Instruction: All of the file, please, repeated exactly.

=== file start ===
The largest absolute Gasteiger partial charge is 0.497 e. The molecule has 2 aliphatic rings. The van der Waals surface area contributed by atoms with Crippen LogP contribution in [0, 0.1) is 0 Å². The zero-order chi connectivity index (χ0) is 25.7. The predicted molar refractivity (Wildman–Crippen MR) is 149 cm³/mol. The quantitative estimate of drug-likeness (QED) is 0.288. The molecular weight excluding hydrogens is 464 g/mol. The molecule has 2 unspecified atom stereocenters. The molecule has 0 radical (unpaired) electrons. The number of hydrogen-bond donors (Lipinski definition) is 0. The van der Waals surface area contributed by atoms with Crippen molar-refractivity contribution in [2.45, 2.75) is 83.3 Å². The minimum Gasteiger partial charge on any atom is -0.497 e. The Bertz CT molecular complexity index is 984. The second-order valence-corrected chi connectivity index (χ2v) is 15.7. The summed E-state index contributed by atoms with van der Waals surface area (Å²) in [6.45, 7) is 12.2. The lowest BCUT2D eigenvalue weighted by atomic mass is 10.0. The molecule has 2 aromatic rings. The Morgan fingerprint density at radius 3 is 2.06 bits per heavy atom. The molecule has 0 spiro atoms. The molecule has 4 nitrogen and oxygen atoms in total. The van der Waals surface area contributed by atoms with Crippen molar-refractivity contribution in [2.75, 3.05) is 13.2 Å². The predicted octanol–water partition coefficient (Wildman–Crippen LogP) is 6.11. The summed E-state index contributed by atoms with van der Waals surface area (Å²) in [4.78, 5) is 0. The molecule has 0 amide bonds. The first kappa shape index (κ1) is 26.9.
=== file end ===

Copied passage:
The largest absolute Gasteiger partial charge is 0.497 e. The molecule has 2 aliphatic rings. The van der Waals surface area contributed by atoms with Crippen LogP contribution in [0, 0.1) is 0 Å². The zero-order chi connectivity index (χ0) is 25.7. The predicted molar refractivity (Wildman–Crippen MR) is 149 cm³/mol. The quantitative estimate of drug-likeness (QED) is 0.288. The molecular weight excluding hydrogens is 464 g/mol. The molecule has 2 unspecified atom stereocenters. The molecule has 0 radical (unpaired) electrons. The number of hydrogen-bond donors (Lipinski definition) is 0. The van der Waals surface area contributed by atoms with Crippen molar-refractivity contribution in [2.45, 2.75) is 83.3 Å². The minimum Gasteiger partial charge on any atom is -0.497 e. The Bertz CT molecular complexity index is 984. The second-order valence-corrected chi connectivity index (χ2v) is 15.7. The summed E-state index contributed by atoms with van der Waals surface area (Å²) in [6.45, 7) is 12.2. The lowest BCUT2D eigenvalue weighted by atomic mass is 10.0. The molecule has 2 aromatic rings. The Morgan fingerprint density at radius 3 is 2.06 bits per heavy atom. The molecule has 0 spiro atoms. The molecule has 4 nitrogen and oxygen atoms in total. The van der Waals surface area contributed by atoms with Crippen molar-refractivity contribution in [2.75, 3.05) is 13.2 Å². The predicted octanol–water partition coefficient (Wildman–Crippen LogP) is 6.11. The summed E-state index contributed by atoms with van der Waals surface area (Å²) in [4.78, 5) is 0. The molecule has 0 amide bonds. The first kappa shape index (κ1) is 26.9.